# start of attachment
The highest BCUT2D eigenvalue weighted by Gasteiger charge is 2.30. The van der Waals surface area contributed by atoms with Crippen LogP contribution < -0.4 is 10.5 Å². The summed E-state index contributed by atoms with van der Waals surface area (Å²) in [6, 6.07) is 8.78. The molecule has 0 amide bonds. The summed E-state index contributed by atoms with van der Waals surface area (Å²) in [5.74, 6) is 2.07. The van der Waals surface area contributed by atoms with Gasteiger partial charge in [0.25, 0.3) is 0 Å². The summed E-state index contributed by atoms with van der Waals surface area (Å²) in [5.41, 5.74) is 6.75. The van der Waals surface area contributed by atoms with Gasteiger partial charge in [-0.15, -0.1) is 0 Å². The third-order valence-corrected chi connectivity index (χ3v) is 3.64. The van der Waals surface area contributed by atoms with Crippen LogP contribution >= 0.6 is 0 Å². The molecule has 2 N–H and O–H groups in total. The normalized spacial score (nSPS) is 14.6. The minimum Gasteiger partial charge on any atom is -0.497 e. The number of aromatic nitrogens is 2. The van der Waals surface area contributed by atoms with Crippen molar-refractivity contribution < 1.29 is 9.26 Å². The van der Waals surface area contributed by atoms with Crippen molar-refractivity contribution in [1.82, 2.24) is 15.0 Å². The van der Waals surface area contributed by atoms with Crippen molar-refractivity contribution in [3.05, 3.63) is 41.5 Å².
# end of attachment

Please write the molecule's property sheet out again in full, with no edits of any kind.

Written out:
The highest BCUT2D eigenvalue weighted by Gasteiger charge is 2.30. The van der Waals surface area contributed by atoms with Crippen LogP contribution < -0.4 is 10.5 Å². The summed E-state index contributed by atoms with van der Waals surface area (Å²) in [6, 6.07) is 8.78. The molecule has 0 amide bonds. The summed E-state index contributed by atoms with van der Waals surface area (Å²) in [5.74, 6) is 2.07. The van der Waals surface area contributed by atoms with Gasteiger partial charge in [0.25, 0.3) is 0 Å². The summed E-state index contributed by atoms with van der Waals surface area (Å²) in [5.41, 5.74) is 6.75. The van der Waals surface area contributed by atoms with Gasteiger partial charge in [-0.15, -0.1) is 0 Å². The third-order valence-corrected chi connectivity index (χ3v) is 3.64. The van der Waals surface area contributed by atoms with Crippen LogP contribution >= 0.6 is 0 Å². The molecule has 2 N–H and O–H groups in total. The normalized spacial score (nSPS) is 14.6. The minimum Gasteiger partial charge on any atom is -0.497 e. The number of aromatic nitrogens is 2. The van der Waals surface area contributed by atoms with Crippen molar-refractivity contribution < 1.29 is 9.26 Å². The van der Waals surface area contributed by atoms with Crippen molar-refractivity contribution in [1.82, 2.24) is 15.0 Å². The van der Waals surface area contributed by atoms with Crippen molar-refractivity contribution in [3.05, 3.63) is 41.5 Å².